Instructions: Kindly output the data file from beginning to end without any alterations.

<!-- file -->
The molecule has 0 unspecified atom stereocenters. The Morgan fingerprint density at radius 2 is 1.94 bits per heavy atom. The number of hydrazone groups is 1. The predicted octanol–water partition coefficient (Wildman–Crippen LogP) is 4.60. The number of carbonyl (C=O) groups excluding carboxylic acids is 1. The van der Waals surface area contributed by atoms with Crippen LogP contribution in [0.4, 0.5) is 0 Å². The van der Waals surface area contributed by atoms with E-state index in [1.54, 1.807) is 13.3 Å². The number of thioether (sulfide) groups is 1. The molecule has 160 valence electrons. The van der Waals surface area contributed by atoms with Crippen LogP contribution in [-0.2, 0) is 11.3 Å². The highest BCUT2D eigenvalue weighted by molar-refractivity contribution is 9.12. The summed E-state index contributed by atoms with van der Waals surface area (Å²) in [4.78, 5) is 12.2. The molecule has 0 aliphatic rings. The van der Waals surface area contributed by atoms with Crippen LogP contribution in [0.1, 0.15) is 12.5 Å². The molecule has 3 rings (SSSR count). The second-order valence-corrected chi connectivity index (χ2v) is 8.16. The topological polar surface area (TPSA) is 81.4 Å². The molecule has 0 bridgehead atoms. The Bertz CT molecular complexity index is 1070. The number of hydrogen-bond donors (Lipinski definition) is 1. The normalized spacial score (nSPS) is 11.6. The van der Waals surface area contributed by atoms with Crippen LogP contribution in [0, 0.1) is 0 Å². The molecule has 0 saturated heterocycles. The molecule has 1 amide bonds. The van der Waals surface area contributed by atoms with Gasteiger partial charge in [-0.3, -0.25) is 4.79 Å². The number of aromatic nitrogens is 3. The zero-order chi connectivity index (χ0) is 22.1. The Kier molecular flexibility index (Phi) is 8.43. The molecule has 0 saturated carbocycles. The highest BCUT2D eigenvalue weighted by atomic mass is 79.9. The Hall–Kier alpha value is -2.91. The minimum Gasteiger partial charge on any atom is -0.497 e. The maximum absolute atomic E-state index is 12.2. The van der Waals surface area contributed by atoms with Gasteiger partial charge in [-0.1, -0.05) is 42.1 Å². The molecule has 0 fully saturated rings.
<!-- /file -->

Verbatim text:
The molecule has 0 unspecified atom stereocenters. The Morgan fingerprint density at radius 2 is 1.94 bits per heavy atom. The number of hydrazone groups is 1. The predicted octanol–water partition coefficient (Wildman–Crippen LogP) is 4.60. The number of carbonyl (C=O) groups excluding carboxylic acids is 1. The van der Waals surface area contributed by atoms with Crippen LogP contribution in [0.4, 0.5) is 0 Å². The van der Waals surface area contributed by atoms with E-state index in [1.54, 1.807) is 13.3 Å². The number of thioether (sulfide) groups is 1. The molecule has 160 valence electrons. The van der Waals surface area contributed by atoms with Crippen LogP contribution in [-0.2, 0) is 11.3 Å². The highest BCUT2D eigenvalue weighted by molar-refractivity contribution is 9.12. The summed E-state index contributed by atoms with van der Waals surface area (Å²) in [4.78, 5) is 12.2. The molecule has 0 aliphatic rings. The van der Waals surface area contributed by atoms with Crippen LogP contribution in [0.1, 0.15) is 12.5 Å². The molecule has 3 rings (SSSR count). The second-order valence-corrected chi connectivity index (χ2v) is 8.16. The topological polar surface area (TPSA) is 81.4 Å². The molecule has 0 bridgehead atoms. The Bertz CT molecular complexity index is 1070. The number of hydrogen-bond donors (Lipinski definition) is 1. The normalized spacial score (nSPS) is 11.6. The van der Waals surface area contributed by atoms with Crippen LogP contribution in [0, 0.1) is 0 Å². The molecule has 0 saturated heterocycles. The molecule has 1 amide bonds. The van der Waals surface area contributed by atoms with Gasteiger partial charge in [-0.3, -0.25) is 4.79 Å². The number of aromatic nitrogens is 3. The zero-order chi connectivity index (χ0) is 22.1. The Kier molecular flexibility index (Phi) is 8.43. The molecule has 0 saturated carbocycles. The highest BCUT2D eigenvalue weighted by atomic mass is 79.9. The Hall–Kier alpha value is -2.91. The minimum Gasteiger partial charge on any atom is -0.497 e. The maximum absolute atomic E-state index is 12.2. The van der Waals surface area contributed by atoms with Gasteiger partial charge in [-0.1, -0.05) is 42.1 Å². The molecule has 0 fully saturated rings.